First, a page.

Those who want to recriminalize cannabis in Thailand are having a field day. Food stalls offering Pot Tarts and Night Nurse have appeared in Bangkok and Pattaya, leading to dire warnings of abuse by children getting hooked on the stuff. There are rumors of people dying or being hospitalized after consuming marijuana, whilst a vehicle accident in Jomtien was attributed to the weed within minutes of the crash. Schizophrenia, psychosis and depression are alleged to be another byproduct of legalization.
Lawmaker Taopiphop Limjittrakorn, from the opposition Move Forward Party, said the government had created gigantic confusion by limiting legal marijuana to medical and food use, but failing to criminalize pot smoking by clear policies. “If you release a tiger into the jungle, it’s hard to persuade it to come back,” he said. The project Smart Approaches to Marijuana is stressing that Holland, the widely-acclaimed success story of legalization, has in fact closed hundreds of coffee shops as tolerance recedes.
The Thai government has responded by ad hoc rules to try and restore order. Public smoking of cannabis as well as the sale of the weed to people under 20, plus pregnant ladies, was rush-published overnight in the Royal Gazette. Cannabis is banned from schools and universities and restaurants must inform customers about menu choices. An emergency health regulation, not technically a law, defines smoke from marijuana as a public nuisance with fines and jail time threatened. The flower and buds of the plant, but not the leaves and roots, have been categorized as a herbal narcotic.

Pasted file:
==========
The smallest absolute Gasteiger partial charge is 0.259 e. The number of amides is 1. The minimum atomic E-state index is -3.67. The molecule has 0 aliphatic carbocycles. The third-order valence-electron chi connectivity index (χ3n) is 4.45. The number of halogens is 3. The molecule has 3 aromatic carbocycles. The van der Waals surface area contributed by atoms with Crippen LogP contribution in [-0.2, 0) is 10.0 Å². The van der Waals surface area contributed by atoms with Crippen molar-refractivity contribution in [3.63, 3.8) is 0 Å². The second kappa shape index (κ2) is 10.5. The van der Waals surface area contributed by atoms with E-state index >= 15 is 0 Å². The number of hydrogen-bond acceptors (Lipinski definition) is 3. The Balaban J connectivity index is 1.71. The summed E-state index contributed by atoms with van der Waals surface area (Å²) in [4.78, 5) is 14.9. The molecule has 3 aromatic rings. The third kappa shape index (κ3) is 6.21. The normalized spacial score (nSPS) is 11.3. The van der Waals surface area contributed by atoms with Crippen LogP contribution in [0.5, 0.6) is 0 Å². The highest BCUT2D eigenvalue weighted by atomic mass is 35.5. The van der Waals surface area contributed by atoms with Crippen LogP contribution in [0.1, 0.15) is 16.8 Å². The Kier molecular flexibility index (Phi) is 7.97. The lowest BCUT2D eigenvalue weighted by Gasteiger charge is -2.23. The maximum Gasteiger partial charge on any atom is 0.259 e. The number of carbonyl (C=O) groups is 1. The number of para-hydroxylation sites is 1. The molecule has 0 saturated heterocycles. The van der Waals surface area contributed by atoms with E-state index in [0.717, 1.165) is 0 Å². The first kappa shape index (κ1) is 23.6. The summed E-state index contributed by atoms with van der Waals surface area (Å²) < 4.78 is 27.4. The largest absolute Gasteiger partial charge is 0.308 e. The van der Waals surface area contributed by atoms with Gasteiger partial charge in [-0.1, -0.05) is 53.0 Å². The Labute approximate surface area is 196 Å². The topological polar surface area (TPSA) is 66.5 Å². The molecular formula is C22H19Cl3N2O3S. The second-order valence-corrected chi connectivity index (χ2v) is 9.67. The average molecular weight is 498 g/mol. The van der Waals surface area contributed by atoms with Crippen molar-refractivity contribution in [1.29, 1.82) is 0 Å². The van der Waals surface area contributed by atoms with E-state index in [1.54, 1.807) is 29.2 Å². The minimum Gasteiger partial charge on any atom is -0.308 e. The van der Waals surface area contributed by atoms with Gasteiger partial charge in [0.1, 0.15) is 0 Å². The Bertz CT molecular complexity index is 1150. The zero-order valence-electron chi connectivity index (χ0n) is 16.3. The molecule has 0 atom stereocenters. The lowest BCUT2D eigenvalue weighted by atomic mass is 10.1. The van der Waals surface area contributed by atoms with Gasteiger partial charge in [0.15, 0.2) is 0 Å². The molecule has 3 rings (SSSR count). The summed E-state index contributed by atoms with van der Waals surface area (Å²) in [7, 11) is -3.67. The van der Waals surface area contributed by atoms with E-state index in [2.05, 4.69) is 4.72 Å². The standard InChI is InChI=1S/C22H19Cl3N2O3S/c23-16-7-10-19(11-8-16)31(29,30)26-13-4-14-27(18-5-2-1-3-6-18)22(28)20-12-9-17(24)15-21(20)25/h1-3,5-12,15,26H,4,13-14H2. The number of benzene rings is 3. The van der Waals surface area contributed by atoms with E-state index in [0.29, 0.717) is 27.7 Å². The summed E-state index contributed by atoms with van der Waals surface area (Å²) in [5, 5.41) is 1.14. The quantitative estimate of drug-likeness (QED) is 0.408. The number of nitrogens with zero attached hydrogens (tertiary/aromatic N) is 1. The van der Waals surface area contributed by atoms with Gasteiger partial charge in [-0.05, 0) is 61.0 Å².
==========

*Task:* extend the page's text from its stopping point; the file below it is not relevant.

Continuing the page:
Pending the passing of the Cannabis and Hemp bill, which will have to wait weeks or months to become law, the Thai police will likely adopt the same strategy as in illegal drinking during the pandemic. One or two riotous parties, heavy with smoke, will likely be raided in the full glare of publicity to encourage everyone else to beware, beware, beware. Foreign tourists will be warned about prisons and deportation, but will most likely be fined minimally and freed to avoid bad publicity and a fall-off in the number of international visitors.
Cannabis is here to stay even if there’s a legal muddle right now. If the drug has negative features, the same is true of alcohol consumption and cigarette smoking which do a lot more personal health damage than ganja beyond a shadow of a doubt. As regards the law, it is well to remember that all prostitution in Thailand is prohibited by the entertainment venue act of 1966 which was designed to protect public morals. An English translation can be exhaustively studied on the internet.